Feed your community by safely donating homegrown fruits, vegetables

Photo by Nick Frillman. These ‘Marbonne’ tomatoes were grown at the Unity Community Center’s Food Production and Demonstration Garden in Normal, Ill. All produce from the garden goes to local food pantries.

URBANA, Ill. – When home gardens are bursting with an overabundance of fresh produce, growers start looking for ways to share their bounty. Backyard gardeners can help feed their community by donating fruits and vegetables to local food pantries.

Growers planning on donating to food distribution centers can take steps, even before they plant, to ensure they are providing safe, useable produce.

“Donating garden crops starts with connecting with a local food pantry,” says Staci Coussens, University of Illinois Extension SNAP-Ed educator. “Donors can find a list of pantries that will accept produce at ampleharvest.org.”

The pantry’s listing will show what produce is accepted and pantry distribution times. Contact information for the pantry manager is provided so donors can find out what the preferred drop-off time is.

The pantry manager can also advise on what produce is best to donate and what their pantry users like says Coussens. Preference varies across the state, but the most popular fresh produce items at pantries are greens, peppers, and tomatoes.

If the pantry does not have a refrigerator, only produce that is safe to store at room temperature, such as potatoes and onions, can be donated. However, donors may be able to bring produce just before distribution time so it can be handed out on that day.

Under the 1996 Bill Emerson Good Samaritan Food Donation Act, gardeners who donate fresh fruit and vegetables in good faith to nonprofit organizations for distribution to people in need from criminal and civil liability will not be held liable if someone becomes sick after eating the produce. Nick Frillman, Illinois Extension Local Foods Systems and Small Farms educator, says gardeners should follow good growing practices to reduce chances of food contamination.

“Good Agricultural Practices, or GAP, is a set of guidelines created by the USDA that help to reduce the risk of microbial contamination in fruits, vegetables, and nuts and aims to make sure these foods are safe for you or anyone that receives your food donation to eat,” Frillman says.

Gardeners planning on donating produce should pay attention to the major factors that affect food safety: Soil preparation, harvest handling and sorting, and produce washing, packing, and storage.

A print-friendly PDF version of this graphic is available for download at go.illinois.edu/DonateProduceGuide.

Most gardeners do not use manure, but this is one of the most likely ways fresh produce is contaminated. Do not use animal manure or manure-based compost at least 120 days before planting in vegetable gardens. Instead, use finished compost, available in bulk from landscaping suppliers or in bags at garden centers.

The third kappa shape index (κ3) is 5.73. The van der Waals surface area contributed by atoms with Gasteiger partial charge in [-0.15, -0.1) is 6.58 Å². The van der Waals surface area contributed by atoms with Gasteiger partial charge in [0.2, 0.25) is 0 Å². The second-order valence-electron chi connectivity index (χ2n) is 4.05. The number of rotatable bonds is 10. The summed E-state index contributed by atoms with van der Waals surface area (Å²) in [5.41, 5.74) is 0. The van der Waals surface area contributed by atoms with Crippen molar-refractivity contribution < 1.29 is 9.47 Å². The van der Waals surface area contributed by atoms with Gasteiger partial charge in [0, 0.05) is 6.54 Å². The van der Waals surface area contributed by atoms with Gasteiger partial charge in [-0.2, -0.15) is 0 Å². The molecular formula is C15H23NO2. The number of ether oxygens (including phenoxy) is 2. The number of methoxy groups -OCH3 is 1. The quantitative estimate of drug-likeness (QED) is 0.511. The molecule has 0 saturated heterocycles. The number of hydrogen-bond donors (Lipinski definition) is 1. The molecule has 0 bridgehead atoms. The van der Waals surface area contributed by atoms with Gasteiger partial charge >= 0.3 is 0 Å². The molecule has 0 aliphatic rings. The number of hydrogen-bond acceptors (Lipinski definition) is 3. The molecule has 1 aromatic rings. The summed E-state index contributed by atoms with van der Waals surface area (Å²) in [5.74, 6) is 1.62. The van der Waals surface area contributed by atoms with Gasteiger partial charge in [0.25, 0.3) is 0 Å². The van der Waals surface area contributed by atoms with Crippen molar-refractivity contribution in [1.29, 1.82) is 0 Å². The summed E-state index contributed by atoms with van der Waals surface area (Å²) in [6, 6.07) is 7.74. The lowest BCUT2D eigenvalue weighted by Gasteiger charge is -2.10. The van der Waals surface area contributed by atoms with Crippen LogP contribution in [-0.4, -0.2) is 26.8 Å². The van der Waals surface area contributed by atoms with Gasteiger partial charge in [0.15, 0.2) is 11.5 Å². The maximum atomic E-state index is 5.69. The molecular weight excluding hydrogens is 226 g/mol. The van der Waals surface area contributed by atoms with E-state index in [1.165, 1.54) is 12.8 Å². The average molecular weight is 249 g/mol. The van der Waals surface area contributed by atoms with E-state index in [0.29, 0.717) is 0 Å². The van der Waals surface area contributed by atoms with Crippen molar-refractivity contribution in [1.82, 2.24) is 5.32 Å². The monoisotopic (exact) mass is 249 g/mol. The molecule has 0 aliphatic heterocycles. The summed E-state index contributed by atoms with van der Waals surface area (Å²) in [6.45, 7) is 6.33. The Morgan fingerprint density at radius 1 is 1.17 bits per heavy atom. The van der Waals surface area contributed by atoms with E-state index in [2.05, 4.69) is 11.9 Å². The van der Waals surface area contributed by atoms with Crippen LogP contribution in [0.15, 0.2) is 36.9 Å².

All food safety concerns are important, but especially so for crops that are typically consumed raw, like greens, tomatoes, or melons.

“We see outbreaks in particular with these types of crops in the news because they don’t require cooking to be eaten,” Coussens says.

With crops like potatoes, cabbage, winter squash and others that are rarely consumed raw, there is some added protection because the cooking required to eat these foods kills pathogenic microbes.

Growers should take extra precautions with consumed-raw crops. Trellis tomato and pepper plants so that fruits do not have contact with the soil. Wash hands when working with crops, especially on harvest day.

After harvesting crops, inspect them for things like insect damage, mold, yellow or off-color leaves, bugs, and rot.

“Creating a sorting station that is used to discard these types of things before continuing the harvest process is a must. Do not let these items make it into the harvest bin,” says Frillman.

Make sure that the containers used to deliver food donations are washed with fresh, soapy water, scrubbed out, sanitized with a light food-grade sanitizer, rinsed, and dried. Produce put in dirty bins – or even clean bins that are still wet – are subject to bacterial contamination.

Washing is necessary for some crops and not for others. In fact, washing some vegetables, such as tomatoes and peppers, can increase the risk of food safety issues. Greens should be washed with fresh municipal tap water, or a water source that is regularly tested for bacteria.

For more information on gardening, donating produce, or finding a local food pantry, connect with your local Illinois Extension county office at go.illinois.edu/ExtensionOffice.

SOURCES: Staci Coussens, SNAP-Ed Educator, University of Illinois Extension; and Nick Frillman Local Food Systems and Small Farms Educator, University of Illinois Extension

ABOUT EXTENSION: Illinois Extension leads public outreach for University of Illinois by translating research into action plans that allow Illinois families, businesses, and community leaders to solve problems, make informed decisions, and adapt to changes and opportunities.

PHOTO ACCESS: The photo in this article is available to download for media use.